Force of Evil (1948) | Bluray release

December 5th, 2017
Author: Meredith Taylor

Dir.: Abraham Polonsky; Cast: John Garfield, Thomas Gomez, Beatrice Pearson, Marie Windsor, Roy Roberts, Howland Chamberlain; USA 1948, 78’

Director/co-writer Abraham Polonsky’s stylish noir thriller is a critique of capitalism and shows how corruption affects nearly everyone in America who strives for financial gain.

Lawyer Joe Morse (Garfield), obsessed by rising from his humble background in the slums, is determined to become indispensable to his gangster master Ben Tucker (Roberts), a numbers racketeer. Morse wants to consolidate all the small-time racket operators into a single powerful organisation. But, his older brother Leo (Gomez) is one of the small and ‘honest’ operators, and he wants things to stay the way they are, rather than dealing with the gangsters who dominate the big-time. Morse must come to a decision. He offers his brother an integration into Tucker’s scheme but falls head-over heals in love with Leo’s secretary Doris (Pearson in her final screen appearance), having fought off advances from femme-fatale Edna (an elegantly poised Windsor), Tucker’s alluring wife. After a struggle, Leo agrees to Morse’s plan but then gets arrested along with Doris. The accountant Bauer (Chamberlain) gets killed by Tucker’s new mob partner, and Joe tries to shoot his way out of a dark room, chased by Tucker and the even more ruthless partner, while Doris wants to save his soul.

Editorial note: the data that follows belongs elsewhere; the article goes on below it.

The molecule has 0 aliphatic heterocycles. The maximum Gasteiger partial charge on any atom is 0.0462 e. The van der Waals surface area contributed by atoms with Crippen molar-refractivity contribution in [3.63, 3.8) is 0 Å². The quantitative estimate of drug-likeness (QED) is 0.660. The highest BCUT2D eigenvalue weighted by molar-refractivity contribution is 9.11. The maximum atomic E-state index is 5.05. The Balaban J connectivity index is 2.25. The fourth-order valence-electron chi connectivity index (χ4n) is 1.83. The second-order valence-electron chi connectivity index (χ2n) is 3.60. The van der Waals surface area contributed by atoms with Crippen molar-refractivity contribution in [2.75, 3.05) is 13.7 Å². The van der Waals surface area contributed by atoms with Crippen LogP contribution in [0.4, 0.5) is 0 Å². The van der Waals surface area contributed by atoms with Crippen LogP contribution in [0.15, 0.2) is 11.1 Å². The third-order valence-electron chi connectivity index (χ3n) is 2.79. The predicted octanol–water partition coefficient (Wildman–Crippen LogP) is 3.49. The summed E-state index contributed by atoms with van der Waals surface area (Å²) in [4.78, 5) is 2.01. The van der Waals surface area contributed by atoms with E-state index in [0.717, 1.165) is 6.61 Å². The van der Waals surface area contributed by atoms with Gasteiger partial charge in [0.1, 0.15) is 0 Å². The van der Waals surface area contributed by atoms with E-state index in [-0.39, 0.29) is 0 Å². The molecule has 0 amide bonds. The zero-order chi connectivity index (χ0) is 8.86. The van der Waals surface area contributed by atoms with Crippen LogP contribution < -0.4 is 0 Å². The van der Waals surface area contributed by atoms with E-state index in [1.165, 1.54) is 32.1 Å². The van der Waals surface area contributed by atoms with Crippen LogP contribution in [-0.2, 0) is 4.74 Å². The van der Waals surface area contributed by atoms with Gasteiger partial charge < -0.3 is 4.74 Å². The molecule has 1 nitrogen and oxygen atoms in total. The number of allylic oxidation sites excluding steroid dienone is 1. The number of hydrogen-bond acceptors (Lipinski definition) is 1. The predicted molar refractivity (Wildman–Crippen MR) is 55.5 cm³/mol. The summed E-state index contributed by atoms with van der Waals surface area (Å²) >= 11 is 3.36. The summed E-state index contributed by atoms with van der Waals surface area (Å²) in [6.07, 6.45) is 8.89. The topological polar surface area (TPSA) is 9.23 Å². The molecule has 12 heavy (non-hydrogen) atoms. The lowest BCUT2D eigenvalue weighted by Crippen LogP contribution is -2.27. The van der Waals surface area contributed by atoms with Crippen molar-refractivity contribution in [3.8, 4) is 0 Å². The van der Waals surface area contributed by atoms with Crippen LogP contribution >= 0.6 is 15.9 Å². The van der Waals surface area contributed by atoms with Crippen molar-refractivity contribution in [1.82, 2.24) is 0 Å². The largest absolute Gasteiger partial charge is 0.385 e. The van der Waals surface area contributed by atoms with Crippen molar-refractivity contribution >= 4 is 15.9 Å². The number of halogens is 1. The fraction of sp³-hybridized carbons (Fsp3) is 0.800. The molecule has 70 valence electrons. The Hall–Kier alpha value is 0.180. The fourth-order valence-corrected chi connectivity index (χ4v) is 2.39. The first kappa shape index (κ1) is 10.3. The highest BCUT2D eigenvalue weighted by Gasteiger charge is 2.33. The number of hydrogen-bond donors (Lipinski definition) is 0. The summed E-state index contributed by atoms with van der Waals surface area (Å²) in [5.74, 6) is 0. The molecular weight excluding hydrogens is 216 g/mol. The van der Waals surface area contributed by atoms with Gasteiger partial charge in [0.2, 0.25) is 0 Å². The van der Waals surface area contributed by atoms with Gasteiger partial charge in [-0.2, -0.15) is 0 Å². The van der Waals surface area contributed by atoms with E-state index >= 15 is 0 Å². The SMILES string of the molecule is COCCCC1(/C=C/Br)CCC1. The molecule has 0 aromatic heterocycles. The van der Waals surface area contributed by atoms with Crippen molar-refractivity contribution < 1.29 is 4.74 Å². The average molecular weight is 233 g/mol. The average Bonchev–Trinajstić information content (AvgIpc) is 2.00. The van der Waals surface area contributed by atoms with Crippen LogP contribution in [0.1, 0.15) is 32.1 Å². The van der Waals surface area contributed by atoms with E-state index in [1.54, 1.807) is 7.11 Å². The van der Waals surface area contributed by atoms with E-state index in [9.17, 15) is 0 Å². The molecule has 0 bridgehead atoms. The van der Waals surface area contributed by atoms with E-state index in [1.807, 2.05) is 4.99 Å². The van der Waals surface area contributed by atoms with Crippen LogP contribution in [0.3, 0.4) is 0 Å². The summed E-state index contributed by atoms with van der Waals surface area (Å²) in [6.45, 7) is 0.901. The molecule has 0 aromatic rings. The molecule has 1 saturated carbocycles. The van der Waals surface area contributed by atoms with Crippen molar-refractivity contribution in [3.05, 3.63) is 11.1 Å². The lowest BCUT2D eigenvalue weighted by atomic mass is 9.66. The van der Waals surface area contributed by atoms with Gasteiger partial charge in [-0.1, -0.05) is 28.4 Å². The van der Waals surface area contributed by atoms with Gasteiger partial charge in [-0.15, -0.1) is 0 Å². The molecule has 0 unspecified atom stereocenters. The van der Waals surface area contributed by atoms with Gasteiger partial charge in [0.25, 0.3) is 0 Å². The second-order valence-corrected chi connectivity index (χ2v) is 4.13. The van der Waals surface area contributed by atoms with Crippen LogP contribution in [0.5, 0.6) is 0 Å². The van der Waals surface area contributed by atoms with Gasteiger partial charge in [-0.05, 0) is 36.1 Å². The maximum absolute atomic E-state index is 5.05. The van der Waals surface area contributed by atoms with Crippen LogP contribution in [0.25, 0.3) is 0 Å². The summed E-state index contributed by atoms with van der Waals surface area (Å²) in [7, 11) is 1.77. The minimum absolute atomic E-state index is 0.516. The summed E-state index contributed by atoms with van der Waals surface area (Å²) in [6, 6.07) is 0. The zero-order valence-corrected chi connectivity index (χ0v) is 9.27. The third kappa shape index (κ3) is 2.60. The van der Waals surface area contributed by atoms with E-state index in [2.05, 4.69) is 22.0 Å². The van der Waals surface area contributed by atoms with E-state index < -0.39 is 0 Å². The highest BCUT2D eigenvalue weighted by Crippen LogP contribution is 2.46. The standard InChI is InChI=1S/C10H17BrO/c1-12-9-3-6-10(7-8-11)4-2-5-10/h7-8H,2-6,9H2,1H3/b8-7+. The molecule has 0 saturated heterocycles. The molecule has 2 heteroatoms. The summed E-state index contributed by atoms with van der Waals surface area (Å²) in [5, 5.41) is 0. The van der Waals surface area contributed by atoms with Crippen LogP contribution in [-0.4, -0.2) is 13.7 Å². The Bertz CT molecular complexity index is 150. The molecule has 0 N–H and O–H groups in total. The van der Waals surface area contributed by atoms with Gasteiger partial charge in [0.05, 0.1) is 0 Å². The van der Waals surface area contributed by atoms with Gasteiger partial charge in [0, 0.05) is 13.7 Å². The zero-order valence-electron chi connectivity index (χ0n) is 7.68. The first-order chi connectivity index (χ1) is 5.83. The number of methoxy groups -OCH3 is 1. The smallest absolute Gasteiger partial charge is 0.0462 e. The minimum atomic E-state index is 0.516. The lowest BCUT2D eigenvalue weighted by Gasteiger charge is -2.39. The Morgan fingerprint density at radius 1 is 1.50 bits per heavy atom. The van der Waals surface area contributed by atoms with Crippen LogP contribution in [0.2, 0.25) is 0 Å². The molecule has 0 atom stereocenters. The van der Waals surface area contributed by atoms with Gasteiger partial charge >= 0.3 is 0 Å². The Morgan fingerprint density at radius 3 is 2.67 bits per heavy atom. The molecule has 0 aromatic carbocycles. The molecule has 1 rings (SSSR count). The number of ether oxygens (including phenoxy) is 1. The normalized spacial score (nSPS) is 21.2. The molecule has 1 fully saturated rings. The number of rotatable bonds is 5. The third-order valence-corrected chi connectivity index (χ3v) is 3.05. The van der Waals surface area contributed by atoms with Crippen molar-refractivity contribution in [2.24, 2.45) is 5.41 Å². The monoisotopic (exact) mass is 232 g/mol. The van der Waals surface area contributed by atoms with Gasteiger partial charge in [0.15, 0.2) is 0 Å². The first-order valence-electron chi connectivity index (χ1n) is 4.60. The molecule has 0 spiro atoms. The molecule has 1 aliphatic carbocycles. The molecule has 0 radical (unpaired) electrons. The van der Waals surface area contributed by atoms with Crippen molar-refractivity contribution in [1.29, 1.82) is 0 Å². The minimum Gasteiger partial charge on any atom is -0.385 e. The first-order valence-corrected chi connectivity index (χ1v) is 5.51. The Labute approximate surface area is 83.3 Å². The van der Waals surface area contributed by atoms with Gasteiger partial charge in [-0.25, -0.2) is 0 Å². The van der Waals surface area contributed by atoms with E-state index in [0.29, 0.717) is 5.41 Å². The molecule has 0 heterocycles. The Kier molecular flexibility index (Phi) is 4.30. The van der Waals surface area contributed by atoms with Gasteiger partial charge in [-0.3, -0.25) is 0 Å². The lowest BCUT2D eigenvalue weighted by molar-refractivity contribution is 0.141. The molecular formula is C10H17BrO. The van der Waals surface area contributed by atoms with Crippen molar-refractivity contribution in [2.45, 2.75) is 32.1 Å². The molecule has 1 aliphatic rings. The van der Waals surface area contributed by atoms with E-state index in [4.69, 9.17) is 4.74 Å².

DoP George Barnes (Rebecca, Spellbound), who shot 144 features between 1918 and his death in 1953, excels in lighting the different locations in diffuse shades of black and grey: only the exterior shots in New York have some sort of clear light, the rest is all mysterious shadows made even dramatic by David Ruksin’s commanding orchestral score. The highlight, the gunfight in the dark, is symbolic of the merciless pursuit of money that drives the characters forward.

Both, director Abraham Polonsky (1910-1999) and the film’s star, John Garfield (1913-1952) were victims of the HUAC (House of Un-American Activities Committee) in the late 1940s. Garfield’s Hollywood career was over and he died, only 39, from a heart attack. Polonsky, who shot a feature in 1957 un-credited, at least made a come-back in 1969 with Tell Them,Willie Boy is Here, before bowing out with Romance of a Horse Thief, a war movie set in Russia in 1905. Had he not been blacklisted, Polonsky may have gone on to have a more prodigious film career. AS


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